Beaufort County Council overwhelmingly endorsed a proposal prohibiting drivers from texting while behind the wheel, but it split on whether to give an extra $125,000 to the 14th Circuit Solicitor's Office.
At its meeting Monday in Beaufort, the council unanimously gave first-reading approval to bar motorists from composing, sending or reading electronic messages, such as texts or emails, while driving. It does not prevent drivers from using GPS navigation or hands-free phone functions. It is nearly identical to an ordinance adopted last month by the Town of Hilton Head Island.
The ordinance needs to pass two more readings before becoming law and would apply only to unincorporated areas of the county.
Motorists asking for emergency service would be exempt under the ban. So would on-duty emergency responders, such as police and EMS workers, using mobile electronics as part of their official duties.
Those caught violating the ban could be charged with a misdemeanor and fined $100 for the first offense, $200 for a second offense and $300 for third and subsequent offenses.
Neither council members nor the public discussed the ban at Monday's meeting.
Instead, deliberations focused on whether to grant an additional $125,000 to the Solicitor's Office.
The council seemed inclined to grant the supplemental allocation at its June 24 meeting, but its Finance Committee yanked support last week in a 3-2 vote after council members received a letter from Solicitor Duffie Stone describing cuts he made to his Beaufort County office, attributing them to "budgetary restraints."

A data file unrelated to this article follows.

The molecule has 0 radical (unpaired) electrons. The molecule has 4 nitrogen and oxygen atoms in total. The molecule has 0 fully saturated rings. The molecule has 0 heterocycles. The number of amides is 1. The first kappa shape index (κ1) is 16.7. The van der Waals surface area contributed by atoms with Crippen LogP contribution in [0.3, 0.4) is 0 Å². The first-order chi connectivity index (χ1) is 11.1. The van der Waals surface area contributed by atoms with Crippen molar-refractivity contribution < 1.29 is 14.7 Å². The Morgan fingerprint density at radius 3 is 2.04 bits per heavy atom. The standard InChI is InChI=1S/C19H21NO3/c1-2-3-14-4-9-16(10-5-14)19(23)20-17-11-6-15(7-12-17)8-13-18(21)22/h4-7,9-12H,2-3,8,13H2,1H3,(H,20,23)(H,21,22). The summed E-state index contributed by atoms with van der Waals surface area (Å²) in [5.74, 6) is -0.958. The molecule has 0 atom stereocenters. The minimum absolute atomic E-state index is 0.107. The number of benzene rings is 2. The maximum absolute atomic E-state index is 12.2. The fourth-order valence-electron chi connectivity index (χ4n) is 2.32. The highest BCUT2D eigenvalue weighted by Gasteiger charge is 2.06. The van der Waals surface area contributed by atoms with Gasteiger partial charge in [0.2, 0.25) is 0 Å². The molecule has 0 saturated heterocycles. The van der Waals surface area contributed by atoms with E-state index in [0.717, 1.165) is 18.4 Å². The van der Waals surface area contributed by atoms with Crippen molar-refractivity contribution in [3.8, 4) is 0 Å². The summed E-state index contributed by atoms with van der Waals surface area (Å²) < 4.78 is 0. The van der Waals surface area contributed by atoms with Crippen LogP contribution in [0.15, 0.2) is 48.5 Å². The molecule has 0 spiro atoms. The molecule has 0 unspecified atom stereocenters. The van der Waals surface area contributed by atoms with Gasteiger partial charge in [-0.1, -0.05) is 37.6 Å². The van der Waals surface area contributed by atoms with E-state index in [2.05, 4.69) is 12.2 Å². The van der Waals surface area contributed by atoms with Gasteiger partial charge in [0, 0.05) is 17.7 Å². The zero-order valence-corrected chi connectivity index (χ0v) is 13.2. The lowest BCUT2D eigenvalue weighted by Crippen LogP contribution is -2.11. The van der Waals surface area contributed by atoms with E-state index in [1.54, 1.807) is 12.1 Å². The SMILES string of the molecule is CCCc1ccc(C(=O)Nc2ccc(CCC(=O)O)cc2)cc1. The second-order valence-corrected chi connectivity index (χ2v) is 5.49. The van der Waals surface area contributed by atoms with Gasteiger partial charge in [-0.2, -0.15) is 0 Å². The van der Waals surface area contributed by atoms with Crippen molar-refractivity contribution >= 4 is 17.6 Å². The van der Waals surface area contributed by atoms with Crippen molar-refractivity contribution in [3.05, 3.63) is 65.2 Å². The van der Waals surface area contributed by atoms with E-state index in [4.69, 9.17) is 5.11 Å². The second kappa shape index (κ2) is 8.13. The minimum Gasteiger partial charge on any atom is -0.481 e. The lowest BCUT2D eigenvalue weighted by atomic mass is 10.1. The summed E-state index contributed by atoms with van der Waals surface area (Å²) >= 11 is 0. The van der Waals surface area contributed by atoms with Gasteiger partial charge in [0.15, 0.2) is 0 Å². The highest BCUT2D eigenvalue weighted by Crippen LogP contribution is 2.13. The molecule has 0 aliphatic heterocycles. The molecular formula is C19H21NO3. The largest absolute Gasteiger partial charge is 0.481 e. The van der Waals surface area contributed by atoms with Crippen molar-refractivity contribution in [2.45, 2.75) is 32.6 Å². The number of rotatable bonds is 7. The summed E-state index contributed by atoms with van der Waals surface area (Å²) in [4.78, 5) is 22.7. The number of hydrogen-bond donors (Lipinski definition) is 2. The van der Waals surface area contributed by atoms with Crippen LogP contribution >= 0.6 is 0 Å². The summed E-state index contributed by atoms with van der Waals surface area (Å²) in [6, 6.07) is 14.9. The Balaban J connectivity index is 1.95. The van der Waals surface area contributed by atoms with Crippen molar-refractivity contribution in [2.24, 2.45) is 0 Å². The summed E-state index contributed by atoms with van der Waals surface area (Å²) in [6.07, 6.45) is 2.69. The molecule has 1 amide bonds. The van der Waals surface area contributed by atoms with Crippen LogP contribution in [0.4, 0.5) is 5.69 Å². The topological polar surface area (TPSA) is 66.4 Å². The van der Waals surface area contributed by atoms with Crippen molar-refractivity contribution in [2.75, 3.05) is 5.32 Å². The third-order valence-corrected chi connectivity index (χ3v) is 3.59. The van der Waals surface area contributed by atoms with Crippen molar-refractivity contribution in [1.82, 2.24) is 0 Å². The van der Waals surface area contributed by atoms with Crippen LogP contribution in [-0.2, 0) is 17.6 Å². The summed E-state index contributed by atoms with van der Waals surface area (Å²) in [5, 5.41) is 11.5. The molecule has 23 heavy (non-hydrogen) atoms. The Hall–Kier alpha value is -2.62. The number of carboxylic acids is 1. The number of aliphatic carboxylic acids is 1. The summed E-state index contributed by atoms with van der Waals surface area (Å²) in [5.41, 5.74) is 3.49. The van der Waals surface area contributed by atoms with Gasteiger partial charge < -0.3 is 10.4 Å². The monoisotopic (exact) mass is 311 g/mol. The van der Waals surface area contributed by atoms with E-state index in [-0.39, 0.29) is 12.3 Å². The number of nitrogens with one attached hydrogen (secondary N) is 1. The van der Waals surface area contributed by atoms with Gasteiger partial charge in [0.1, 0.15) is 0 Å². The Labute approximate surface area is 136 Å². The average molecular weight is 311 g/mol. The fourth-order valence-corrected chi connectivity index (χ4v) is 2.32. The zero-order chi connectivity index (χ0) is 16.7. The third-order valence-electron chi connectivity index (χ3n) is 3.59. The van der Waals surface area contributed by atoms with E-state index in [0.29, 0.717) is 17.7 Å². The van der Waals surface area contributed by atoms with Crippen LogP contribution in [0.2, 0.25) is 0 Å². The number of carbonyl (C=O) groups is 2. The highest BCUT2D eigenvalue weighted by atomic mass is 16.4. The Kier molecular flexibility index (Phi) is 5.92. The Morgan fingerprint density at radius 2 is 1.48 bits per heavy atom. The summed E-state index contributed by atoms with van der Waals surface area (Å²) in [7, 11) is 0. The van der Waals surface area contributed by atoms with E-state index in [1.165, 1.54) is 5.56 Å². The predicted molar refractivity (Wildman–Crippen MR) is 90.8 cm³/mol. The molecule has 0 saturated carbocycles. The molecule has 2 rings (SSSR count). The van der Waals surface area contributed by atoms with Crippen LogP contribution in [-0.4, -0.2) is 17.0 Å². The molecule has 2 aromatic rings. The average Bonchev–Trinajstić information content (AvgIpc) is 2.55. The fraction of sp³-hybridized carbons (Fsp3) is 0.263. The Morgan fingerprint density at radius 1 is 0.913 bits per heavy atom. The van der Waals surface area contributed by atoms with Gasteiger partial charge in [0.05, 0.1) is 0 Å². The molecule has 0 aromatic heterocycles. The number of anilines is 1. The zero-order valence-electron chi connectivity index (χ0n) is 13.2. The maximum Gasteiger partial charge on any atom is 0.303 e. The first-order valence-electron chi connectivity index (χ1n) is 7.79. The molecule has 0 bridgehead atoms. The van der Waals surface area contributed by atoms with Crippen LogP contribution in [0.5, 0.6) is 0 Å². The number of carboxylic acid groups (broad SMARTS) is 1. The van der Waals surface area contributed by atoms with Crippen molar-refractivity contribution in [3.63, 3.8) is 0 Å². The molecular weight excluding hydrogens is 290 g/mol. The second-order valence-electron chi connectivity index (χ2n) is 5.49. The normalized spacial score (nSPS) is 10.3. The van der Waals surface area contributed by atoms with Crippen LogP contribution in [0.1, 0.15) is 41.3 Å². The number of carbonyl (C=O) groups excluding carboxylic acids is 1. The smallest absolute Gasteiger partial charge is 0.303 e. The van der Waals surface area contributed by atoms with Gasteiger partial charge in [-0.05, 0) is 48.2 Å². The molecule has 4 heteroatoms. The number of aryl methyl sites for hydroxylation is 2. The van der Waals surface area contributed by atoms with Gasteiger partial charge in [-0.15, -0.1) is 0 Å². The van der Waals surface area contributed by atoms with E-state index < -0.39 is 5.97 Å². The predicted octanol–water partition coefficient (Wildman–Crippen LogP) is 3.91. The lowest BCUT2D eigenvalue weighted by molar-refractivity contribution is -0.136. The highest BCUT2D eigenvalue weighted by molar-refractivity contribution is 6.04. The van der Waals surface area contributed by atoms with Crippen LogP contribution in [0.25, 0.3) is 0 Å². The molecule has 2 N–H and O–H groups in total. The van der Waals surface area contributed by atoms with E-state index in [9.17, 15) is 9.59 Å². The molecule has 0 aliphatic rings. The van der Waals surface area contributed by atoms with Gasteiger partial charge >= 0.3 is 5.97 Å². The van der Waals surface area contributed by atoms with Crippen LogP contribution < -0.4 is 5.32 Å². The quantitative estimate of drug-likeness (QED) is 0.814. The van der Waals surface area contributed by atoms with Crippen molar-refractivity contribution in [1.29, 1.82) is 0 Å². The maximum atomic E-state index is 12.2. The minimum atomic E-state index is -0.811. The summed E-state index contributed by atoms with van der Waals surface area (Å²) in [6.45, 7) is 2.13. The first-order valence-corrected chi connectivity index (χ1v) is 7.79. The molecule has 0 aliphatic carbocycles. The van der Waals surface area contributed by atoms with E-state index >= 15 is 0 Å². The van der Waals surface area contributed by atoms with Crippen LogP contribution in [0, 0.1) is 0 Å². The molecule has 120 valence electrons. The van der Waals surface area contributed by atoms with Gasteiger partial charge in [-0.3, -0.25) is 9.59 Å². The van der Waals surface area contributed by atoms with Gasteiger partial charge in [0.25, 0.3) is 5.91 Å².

Stone sought $1.4 million from Beaufort County for the budget year that began July 1. County Council awarded his office $1.06 million -- $100,000 more than last year. However, the office lost about $466,000 in state and federal grants that expired within the past year.
Stone eliminated three open prosecutor positions and suspended a "mob law" investigation on St. Helena Island. He did not attend Monday's meeting but has said he never asked for the $125,000 allocation and that council's decision won't result in additional cuts.
Councilman Bill McBride seized on that point during Monday's failed 5-5 vote to approve the increase. McBride voted against the increase along with Gerald Dawson, Brian Flewelling, chairman Paul Sommerville and Jerry Stewart.
A majority vote was required for the Solicitor's Office to receive the funding. The council has 11 seats, but one of them is vacant after Steven Baer's resignation at the end of July.
"It wasn't going to make any significant difference," McBride said after the meeting. "I have nothing against the solicitor. I think he does a fantastic job."
Councilman Stu Rodman argued the money was needed in part to offer high salaries to attorneys in Stone's office, who are paid less than counterparts elsewhere in the state and have left for private practice.
Councilwoman Laura Von Harten argued the "mob law" investigation and other programs implemented by Stone "have been highly effective, and we should continue to support them."
The vote did not affect supplemental allocations for Beaufort Memorial Hospital, the University of South Carolina Beaufort, the Technical College of the Lowcountry and the Hilton Head Island Recreation Center. A final vote on the $400,000 budget amendment for those four is scheduled for Aug. 26.
Follow reporter Tom Barton at twitter.com/IPBG_Tom.